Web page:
I feel a little like I’m going about this wrong – writing about Gentleman Jack before the standard Jack Daniels. Gentleman Jack is the middle offering in the Jack Daniel’s, Gentleman Jack, and Jack Daniels Single Barrel, so it would seem natural to start with the first rung of the ladder. Unfortunately, college provided me with too many tasting experiences of the standard Jack Daniel’s to be as unbiased as I’d like. The Gentlemanly variety, then, provides something of a fresh start for this popular brand.
The difference between GJ and JD seems to be only that the whiskey is charcoal filtered twice instead of once. Presumably this will make it a little smoother. There’s also no age statement, providing them with some flexibility with this line.
– $30 – 40
– 80 proof
– Made by Jack Daniel’s
Gentleman Jack’s bottle has a wide-set shoulder, with a slight slope on the way down to the base. The front sports a silver label emblazoned with its name and the descriptor “Rare Tennessee Whiskey”. Beneath this, embossed on the glass is Jack’s signature. Otherwise, the bottle is pretty clean and simple, showing off the stuff inside.
Gentleman Jack is very sweet to the nose – corn, fresh grass, and reasonably strong oak. It is indeed very smooth, clean start to clean finish. In the middle, though, there’s a bit of a crunchy, grainy aspect that fodes quickly to a warm char on the roof of the mouth.
Gentleman Jack is – as advertised – quite smooth. Unfortunately, there’s not too much else going on in there. I’ll give this a try with some cocktails and see how it holds up. In the end, however, this probably won’t be making too many appearances for me.
Michter’s has been one of those whiskeys that I think about buying every time I’m stocking up, but never do. It is in most liquor stores in the city that have anything approaching a decent whiskey selection so it’s easy to turn up the opportunity to buy it with the ‘there’s always next time’ rationale. Well, this past Sunday was the ‘next time’ I suppose, because I finally picked up a bottle of Michter’s American Whiskey.
What makes it American whiskey as opposed to bourbon? It seems that the difference lies in their use of “bourbon soaked” oak barrels (i.e. previously used barrels) and the use of their unelaborated “signature filtration” process. This should be an interesting counterpart to some of the other selections from Kentucky on this blog.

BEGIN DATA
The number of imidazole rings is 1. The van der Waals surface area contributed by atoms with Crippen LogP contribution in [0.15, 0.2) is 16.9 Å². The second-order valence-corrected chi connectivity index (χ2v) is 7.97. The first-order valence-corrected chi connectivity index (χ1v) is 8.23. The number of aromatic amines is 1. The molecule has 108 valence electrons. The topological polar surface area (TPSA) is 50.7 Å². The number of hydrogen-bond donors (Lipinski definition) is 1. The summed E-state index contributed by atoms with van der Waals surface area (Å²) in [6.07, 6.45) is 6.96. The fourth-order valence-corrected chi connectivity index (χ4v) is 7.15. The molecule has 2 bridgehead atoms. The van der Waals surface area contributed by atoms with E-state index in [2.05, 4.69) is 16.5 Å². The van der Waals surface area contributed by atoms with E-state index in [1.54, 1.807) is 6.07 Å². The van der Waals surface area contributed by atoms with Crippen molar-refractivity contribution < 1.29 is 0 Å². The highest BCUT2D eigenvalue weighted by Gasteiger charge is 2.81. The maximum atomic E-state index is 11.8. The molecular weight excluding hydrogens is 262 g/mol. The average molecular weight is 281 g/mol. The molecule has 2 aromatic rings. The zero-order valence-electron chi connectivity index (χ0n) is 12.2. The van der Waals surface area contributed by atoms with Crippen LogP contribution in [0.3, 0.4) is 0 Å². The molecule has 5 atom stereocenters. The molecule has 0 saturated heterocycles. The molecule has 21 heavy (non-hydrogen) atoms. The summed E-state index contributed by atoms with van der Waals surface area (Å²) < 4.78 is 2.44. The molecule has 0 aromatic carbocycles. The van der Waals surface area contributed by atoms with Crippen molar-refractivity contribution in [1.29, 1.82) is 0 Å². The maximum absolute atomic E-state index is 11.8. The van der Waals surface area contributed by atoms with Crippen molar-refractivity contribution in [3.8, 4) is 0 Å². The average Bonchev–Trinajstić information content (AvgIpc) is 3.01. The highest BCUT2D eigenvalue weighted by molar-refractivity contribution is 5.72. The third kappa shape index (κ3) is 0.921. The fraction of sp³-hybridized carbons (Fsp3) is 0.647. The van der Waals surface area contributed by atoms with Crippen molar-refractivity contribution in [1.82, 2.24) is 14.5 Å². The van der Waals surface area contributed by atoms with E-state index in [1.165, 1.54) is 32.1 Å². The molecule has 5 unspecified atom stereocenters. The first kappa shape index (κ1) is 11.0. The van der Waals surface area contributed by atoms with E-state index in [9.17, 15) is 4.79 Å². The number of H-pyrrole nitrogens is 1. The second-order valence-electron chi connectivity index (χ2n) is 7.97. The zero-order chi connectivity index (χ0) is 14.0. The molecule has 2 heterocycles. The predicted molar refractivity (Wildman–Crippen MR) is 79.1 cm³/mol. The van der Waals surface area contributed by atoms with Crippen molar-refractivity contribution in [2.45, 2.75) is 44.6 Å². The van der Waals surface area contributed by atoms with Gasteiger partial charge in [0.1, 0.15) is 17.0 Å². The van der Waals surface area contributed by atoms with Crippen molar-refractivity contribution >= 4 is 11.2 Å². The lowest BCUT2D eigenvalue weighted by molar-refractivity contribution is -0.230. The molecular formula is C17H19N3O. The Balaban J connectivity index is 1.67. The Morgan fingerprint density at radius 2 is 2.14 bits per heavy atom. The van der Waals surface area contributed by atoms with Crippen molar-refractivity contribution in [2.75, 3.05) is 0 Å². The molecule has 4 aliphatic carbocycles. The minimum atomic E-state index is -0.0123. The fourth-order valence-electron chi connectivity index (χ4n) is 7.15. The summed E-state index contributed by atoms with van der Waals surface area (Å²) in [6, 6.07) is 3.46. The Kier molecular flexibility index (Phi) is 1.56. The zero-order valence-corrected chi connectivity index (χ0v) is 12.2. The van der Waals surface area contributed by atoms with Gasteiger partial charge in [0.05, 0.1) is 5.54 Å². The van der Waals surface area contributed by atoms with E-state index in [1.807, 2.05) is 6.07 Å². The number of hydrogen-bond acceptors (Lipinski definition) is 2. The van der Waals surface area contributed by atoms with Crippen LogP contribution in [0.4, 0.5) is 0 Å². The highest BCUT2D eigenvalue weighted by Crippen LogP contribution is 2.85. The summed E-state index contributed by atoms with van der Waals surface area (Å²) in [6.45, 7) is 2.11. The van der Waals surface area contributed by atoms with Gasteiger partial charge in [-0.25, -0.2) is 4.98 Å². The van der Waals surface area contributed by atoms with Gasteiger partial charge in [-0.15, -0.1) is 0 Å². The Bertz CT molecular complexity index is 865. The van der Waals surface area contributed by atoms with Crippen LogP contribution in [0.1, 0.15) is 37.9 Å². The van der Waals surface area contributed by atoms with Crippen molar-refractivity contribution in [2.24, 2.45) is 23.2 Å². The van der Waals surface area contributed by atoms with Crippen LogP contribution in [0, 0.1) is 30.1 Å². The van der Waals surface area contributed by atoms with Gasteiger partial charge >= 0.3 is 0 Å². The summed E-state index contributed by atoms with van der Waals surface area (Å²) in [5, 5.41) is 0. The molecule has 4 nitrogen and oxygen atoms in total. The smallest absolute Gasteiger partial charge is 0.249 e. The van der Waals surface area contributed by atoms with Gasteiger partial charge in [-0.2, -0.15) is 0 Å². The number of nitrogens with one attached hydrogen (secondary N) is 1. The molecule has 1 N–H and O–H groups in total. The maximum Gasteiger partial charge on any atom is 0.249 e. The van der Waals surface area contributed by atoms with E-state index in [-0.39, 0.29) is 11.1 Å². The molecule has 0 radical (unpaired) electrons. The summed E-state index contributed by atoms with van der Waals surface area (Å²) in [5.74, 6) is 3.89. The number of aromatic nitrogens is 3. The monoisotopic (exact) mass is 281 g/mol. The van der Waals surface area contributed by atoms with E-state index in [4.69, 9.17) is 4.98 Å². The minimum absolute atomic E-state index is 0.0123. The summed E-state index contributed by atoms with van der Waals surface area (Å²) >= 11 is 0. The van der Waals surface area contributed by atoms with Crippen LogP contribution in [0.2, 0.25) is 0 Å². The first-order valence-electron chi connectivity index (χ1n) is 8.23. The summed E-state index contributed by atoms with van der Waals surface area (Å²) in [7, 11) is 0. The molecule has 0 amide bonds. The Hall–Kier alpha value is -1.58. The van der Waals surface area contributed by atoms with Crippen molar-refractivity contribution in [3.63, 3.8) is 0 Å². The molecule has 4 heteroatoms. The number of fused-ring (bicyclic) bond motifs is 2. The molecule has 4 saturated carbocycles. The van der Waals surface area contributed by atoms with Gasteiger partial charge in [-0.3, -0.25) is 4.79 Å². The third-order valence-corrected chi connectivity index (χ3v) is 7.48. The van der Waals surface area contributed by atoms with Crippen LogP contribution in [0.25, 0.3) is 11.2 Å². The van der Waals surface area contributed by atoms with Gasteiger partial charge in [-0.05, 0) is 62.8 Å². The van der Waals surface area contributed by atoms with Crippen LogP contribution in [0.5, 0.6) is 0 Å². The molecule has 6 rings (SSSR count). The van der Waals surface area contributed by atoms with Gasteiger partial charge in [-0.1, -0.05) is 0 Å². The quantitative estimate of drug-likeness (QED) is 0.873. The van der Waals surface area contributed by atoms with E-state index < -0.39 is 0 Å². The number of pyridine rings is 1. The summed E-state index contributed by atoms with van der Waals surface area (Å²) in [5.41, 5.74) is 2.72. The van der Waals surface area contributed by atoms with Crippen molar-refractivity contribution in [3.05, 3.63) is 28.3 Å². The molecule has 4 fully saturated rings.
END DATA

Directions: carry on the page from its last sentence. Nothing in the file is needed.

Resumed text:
– 83.4 proof
– Bottled by Michter’s American Whiskey Company
Michter’s American comes in a bottle with a reasonable diameter and tall-ish neck – largely a design which doesn’t stand out and is only a step different than the standard well bottles. The front label is a blue, rough-edged oval edged by a mottled grey border. In the middle is an image of a pot still surrounded by text in ever-larger rings. The outermost of these text rings brags that MAW is distilled according to “pre-Revolutionary War” quality standards – which I have to say it not much comfort considering the fresh-off-the-still stuff they probably drank back then.
I do like the double-banded binding on the neck and cork. Adorned sparsel with stars against a dark blue, this feature exudes a restrained but nonetheless present patriotism.
The nose on this one has a bit of depth to it, fresh cream, malted barley (?), raspberries. A little confused about the malted barley here, but it could just be whatever rye elements are in the mash mixing with the other scents.
Taste: Very smooth. Initally there’s that rye undertone that’s overtaken by lemon candy, fresh corn, and then moving to a syrupy-sweet taste. It ends with a rye-like bitterness and a warm finish of moderate length.
This is not my favorite. I tend to be drawn to whiskeys that have a bit more depth to them and some sharper edges, and this isn’t exactly what I’ve got here. Perhaps contradictorily, however, I can definitely see myself drinking this regularly. It’s a fine whiskey that’s easy to get into and doesn’t provoke much thought. The lack of depth here works in its favor as an every-day sort of drink since what it does display is actually pretty good.